Proposed Rule on SNAP
Updated: Mar 4, 2019
Hunger is a serious health issue and SNAP reduces food insecurity in this country by 20-30%. Research shows that food insecurity results in approximately $77.5 billion in excess medical care. However, SNAP participation reduces healthcare per person by approximately $1,400 per year. SNAP participation results in fewer complications with pregnancy, decreased hospitalization due to diabetes, lower child asthma visits to the hospital, and reduces medication non-adherence (meaning people don't have the make the choice between food and medicine).
On February 1, USDA published a Proposed Rule on the Supplemental Nutrition Assistance Program (SNAP): Requirements for Able-Bodied Adults without Dependents RIN 0584-ae57.
That rule would make changes to SNAP that Congress specifically declined to make in the recently enacted 2018 Farm Bill. The proposed changes would decrease state flexibility, harm local economies, and increase hunger.
Please feel free to research the proposed changes, however here are the estimated impacts:
The proposed rule would eliminate SNAP eligibility for 755,000 low-income adults and over 10 years, taking away $15 billion in SNAP food benefits. This is the equivalent of more than 8.5 BILLION meals taken from the plates of individuals.
The impact would be dramatic and costly--people don't get better jobs just because you stop giving them food. Instead, the result is an increase in medical issues such as diabetes, emergency room visits, and overall medical costs --some $77.5 billion in excess medical care.
For every 1 meal Feeding America Provides, SNAP provides 12. Food banks can not possibly pick up the deficit caused by this bill.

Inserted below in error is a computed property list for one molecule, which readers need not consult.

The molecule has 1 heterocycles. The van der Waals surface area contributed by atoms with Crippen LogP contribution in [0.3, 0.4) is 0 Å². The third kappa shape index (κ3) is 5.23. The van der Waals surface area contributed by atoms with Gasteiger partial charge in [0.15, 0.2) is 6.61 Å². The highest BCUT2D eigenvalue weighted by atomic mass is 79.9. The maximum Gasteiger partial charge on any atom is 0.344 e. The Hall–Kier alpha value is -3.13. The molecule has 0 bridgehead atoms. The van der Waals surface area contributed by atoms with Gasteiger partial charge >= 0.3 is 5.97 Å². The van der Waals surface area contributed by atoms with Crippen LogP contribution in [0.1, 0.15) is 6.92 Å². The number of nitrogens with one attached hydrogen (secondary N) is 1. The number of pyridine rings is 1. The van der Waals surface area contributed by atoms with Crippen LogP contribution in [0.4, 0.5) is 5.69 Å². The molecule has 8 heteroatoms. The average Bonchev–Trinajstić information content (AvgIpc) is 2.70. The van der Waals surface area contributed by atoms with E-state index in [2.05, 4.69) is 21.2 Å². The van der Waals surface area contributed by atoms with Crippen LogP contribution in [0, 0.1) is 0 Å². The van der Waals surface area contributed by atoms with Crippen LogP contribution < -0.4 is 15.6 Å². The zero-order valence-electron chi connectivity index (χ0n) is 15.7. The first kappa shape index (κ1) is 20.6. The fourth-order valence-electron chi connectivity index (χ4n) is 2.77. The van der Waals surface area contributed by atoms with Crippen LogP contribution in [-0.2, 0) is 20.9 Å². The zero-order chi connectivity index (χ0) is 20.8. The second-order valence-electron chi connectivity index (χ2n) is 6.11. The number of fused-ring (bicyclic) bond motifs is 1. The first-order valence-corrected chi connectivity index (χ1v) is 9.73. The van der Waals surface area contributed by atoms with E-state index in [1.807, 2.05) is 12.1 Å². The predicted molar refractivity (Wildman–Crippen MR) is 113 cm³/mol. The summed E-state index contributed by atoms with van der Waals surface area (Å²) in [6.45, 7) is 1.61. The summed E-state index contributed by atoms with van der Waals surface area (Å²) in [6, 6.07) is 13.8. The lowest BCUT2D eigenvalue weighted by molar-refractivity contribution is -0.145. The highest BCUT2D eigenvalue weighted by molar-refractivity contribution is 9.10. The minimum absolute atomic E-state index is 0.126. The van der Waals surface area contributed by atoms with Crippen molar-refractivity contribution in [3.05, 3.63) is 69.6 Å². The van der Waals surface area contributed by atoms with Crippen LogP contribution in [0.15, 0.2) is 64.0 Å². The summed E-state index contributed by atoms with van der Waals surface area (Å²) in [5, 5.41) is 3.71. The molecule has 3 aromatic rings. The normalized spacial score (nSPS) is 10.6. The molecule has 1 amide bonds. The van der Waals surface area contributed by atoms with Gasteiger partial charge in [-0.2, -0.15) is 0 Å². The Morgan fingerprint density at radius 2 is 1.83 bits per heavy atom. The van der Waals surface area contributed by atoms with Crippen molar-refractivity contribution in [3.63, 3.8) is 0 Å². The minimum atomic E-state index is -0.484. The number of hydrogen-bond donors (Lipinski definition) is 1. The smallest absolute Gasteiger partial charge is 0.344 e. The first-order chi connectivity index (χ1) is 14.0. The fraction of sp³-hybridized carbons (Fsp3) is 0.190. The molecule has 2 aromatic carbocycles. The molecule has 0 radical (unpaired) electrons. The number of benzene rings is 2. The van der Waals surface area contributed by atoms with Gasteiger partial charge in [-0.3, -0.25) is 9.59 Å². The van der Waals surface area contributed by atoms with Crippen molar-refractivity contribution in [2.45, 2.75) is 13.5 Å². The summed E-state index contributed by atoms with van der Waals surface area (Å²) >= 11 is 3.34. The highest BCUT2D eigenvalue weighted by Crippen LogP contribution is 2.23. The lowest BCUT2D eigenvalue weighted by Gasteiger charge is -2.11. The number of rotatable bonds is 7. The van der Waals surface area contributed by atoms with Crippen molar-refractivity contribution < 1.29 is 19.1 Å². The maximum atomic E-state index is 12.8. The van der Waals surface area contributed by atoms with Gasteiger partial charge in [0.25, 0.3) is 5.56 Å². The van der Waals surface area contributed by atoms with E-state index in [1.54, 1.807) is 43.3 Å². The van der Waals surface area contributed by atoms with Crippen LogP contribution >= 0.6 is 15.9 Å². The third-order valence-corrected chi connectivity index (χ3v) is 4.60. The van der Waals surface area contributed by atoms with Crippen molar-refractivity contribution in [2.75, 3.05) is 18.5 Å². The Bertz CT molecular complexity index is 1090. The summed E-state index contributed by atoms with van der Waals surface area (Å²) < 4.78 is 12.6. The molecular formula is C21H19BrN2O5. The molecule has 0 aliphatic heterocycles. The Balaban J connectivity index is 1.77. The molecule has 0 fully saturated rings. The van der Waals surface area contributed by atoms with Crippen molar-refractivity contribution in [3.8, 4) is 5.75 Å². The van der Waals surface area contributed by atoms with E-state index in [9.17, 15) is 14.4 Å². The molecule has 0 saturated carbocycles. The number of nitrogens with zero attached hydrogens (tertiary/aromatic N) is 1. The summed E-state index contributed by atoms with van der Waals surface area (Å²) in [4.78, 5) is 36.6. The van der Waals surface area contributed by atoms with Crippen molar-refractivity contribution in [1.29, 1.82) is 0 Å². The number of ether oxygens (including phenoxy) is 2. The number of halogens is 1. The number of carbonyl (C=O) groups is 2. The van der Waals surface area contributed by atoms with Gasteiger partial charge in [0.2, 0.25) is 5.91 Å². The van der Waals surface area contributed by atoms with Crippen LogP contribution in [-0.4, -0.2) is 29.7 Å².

Please text "Comment" to 91990.
You will receive a link asking you to include a unique comment against this rule. You can make any kind of comment about why this rule will hurt rather than help and how essential it is that we feed those in need.
Please remember that most people want to work and taking food away from them will not help them secure better jobs. SNAP is the nation's first line of defense against hunger. It responds quickly and effectively to changes in need, whether due to local or national economic downturns or national disasters. As conditions improve, SNAP caseloads fall. In July 2018, SNAP helped put food on the table for nearly 39 million people, 1.9 million fewer people than the prior July. SNAP benefits are targeted to the most vulnerable: 84% of benefits go to households with a child, senior, or person with disabilities; and the average SNAP household has a gross monthly income of $814. Benefit inadequacy has serious consequences.
Congress must protect SNAP from harmful policy proposals to alter its structure or cut its funding, which would undermine its efficacy. For more information please go to Feeding America or the Food Research & Action Center (FRAC).